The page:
Brinkworth are award-winning documentary makers who reveal the stories that are often not told, helping to change audience perceptions and raise awareness of important social issues and topics. They create both one-off films and documentary series through a combination of trust, skill and design process, working with organisations such as the Police, Social Care and the NHS. Brinkworth have pioneered a style that ultimately represents deep human experiences, in collaboration with broadcasters such as the BBC, Channel4 and HBO. We were approached to create not only a complete brand identity, but also work on the company's proposition, creating a point of differentiation in the industry that explains to the audience not only exactly what Brinkworth do, but why.
Through our extensive discovery process and stakeholder interviews, we created the new brand proposition line 'Revealed Human Experiences'. This encapsulates what Brinkworth stands for in terms of subject matter, relationship building, design process and viewing experience. This concept was then further developed through the logo marks and the way the brand identity was to be portrayed. The Logo Marks are born from the concept of the ‘seen’ and ‘unseen’. Brinkworth make films that often deal with subject matters that are rarely spoken about, or a side of a story that would rarely represented. The form of the logo is a visual representation of this, with the letters of the logo having parts that are not seen and parts that are seen. This creates an almost uneasy visual experience, but one which still has clarity, professionalism and a premium qualities, something as a company Brinkworth are always striving for.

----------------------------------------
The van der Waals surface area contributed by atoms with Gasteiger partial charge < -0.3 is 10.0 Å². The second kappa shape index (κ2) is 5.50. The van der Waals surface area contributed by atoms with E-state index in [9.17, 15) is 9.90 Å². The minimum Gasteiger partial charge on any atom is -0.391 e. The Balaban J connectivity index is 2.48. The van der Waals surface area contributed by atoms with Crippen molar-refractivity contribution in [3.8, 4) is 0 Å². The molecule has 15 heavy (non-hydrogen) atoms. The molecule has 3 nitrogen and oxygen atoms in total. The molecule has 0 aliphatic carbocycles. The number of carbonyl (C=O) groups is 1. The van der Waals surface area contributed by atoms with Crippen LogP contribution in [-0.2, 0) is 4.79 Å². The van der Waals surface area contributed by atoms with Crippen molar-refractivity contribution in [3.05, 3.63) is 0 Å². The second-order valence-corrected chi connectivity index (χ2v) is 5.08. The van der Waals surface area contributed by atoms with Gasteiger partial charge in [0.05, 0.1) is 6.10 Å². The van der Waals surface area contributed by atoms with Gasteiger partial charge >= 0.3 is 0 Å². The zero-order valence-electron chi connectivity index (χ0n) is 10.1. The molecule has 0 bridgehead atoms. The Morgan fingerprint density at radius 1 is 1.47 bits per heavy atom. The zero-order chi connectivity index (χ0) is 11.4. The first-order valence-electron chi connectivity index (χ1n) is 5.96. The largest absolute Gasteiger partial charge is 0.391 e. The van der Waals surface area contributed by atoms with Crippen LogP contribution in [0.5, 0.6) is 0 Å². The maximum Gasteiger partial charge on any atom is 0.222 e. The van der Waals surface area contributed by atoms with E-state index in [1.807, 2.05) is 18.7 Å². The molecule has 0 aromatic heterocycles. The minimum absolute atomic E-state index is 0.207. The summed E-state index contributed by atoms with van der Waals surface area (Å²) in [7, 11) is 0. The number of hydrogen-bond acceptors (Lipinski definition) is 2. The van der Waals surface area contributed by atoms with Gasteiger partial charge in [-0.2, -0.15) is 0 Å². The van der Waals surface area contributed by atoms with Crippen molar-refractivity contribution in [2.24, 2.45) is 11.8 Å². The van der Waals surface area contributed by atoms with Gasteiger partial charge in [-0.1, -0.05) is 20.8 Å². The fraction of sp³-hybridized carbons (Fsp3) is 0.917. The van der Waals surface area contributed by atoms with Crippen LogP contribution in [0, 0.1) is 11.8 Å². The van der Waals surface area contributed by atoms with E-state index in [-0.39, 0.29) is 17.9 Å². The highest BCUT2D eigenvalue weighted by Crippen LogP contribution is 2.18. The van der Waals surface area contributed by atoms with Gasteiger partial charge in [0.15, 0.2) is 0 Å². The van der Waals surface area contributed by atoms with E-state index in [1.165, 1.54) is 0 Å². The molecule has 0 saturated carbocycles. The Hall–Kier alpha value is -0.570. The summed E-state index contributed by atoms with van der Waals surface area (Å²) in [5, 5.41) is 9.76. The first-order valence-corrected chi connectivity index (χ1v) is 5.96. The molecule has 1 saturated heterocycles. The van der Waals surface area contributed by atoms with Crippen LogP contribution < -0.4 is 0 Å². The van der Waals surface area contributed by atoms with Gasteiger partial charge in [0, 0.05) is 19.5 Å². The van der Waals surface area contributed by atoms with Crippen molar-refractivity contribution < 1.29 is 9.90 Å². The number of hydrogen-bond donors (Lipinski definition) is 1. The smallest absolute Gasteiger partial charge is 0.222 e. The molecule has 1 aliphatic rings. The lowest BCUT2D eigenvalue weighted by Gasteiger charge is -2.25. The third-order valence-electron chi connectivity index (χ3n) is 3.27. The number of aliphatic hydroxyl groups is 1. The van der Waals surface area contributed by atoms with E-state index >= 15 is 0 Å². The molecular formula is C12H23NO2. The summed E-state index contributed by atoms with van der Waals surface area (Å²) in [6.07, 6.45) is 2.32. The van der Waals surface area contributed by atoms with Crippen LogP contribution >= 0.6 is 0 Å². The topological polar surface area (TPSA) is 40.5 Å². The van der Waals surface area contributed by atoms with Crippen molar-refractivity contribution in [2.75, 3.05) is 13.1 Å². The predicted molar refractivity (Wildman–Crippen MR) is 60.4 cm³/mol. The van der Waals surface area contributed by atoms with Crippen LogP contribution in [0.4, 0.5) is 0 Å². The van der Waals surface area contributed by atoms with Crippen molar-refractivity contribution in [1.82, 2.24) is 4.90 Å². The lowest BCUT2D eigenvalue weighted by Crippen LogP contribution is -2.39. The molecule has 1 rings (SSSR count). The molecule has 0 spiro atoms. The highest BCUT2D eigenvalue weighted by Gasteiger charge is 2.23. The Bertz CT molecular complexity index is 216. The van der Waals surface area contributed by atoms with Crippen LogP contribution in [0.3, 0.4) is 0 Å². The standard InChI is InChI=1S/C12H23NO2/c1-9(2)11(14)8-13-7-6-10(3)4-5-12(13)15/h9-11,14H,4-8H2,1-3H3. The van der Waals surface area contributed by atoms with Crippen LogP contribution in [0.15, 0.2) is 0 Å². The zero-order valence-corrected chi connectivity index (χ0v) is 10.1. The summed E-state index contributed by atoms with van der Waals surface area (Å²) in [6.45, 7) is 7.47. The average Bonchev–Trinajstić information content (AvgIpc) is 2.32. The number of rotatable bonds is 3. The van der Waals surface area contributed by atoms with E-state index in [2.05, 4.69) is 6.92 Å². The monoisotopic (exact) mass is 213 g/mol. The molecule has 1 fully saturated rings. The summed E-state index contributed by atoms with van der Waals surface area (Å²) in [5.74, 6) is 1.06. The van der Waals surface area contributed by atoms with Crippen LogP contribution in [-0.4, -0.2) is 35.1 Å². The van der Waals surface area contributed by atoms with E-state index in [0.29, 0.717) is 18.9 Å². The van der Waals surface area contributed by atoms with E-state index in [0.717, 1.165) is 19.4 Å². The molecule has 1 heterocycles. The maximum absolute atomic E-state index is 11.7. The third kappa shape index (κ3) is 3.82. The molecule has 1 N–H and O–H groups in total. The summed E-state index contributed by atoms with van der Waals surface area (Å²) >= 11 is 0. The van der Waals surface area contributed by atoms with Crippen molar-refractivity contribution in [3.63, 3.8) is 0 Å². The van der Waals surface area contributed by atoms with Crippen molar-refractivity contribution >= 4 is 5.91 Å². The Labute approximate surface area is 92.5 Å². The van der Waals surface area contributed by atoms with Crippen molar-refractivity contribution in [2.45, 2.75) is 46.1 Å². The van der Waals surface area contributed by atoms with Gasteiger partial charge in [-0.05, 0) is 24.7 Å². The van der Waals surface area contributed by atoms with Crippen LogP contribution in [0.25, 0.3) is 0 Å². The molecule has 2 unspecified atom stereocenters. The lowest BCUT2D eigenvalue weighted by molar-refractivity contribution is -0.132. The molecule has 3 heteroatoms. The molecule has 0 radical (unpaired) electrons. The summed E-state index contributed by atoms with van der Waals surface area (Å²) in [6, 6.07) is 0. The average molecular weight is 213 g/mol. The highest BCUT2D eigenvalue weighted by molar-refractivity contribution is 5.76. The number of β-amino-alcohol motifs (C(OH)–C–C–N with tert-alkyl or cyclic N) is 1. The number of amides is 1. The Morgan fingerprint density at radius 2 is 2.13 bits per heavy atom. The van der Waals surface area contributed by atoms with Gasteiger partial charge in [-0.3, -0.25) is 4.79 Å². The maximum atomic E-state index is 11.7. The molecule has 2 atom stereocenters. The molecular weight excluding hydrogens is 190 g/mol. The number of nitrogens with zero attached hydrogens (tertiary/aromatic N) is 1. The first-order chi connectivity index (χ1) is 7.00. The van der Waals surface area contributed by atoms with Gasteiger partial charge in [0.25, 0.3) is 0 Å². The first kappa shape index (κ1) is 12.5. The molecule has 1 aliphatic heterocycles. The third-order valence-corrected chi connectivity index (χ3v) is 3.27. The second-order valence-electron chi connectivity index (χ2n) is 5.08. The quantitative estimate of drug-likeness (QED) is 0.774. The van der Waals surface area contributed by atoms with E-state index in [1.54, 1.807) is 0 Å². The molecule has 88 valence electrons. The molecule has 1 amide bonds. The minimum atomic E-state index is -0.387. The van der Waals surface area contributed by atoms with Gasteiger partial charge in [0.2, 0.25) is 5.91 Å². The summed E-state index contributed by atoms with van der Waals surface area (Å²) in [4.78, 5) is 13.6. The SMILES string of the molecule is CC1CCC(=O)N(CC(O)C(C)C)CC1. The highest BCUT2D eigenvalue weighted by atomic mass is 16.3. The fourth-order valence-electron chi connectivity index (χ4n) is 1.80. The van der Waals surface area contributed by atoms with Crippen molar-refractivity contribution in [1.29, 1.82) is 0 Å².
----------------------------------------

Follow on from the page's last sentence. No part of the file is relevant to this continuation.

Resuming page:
With both the website, and digital advertising the concept behind the imagery again revolves around ‘Revealed Human Experiences’, bringing a subject matter into focus that would normally not be attempted. To represent this we used a gaussian blur application to parts of the documentary imagery, to suggest the 'bringing into focus'. This works by applying the blur over part of a protagonists face, so some is revealed and some is obscured through the use of focus. As well as continuing the 'Revealed Human Experiences' concept, it also creates a stark and mysterious aesthetic that works perfectly with the style of the documentaries.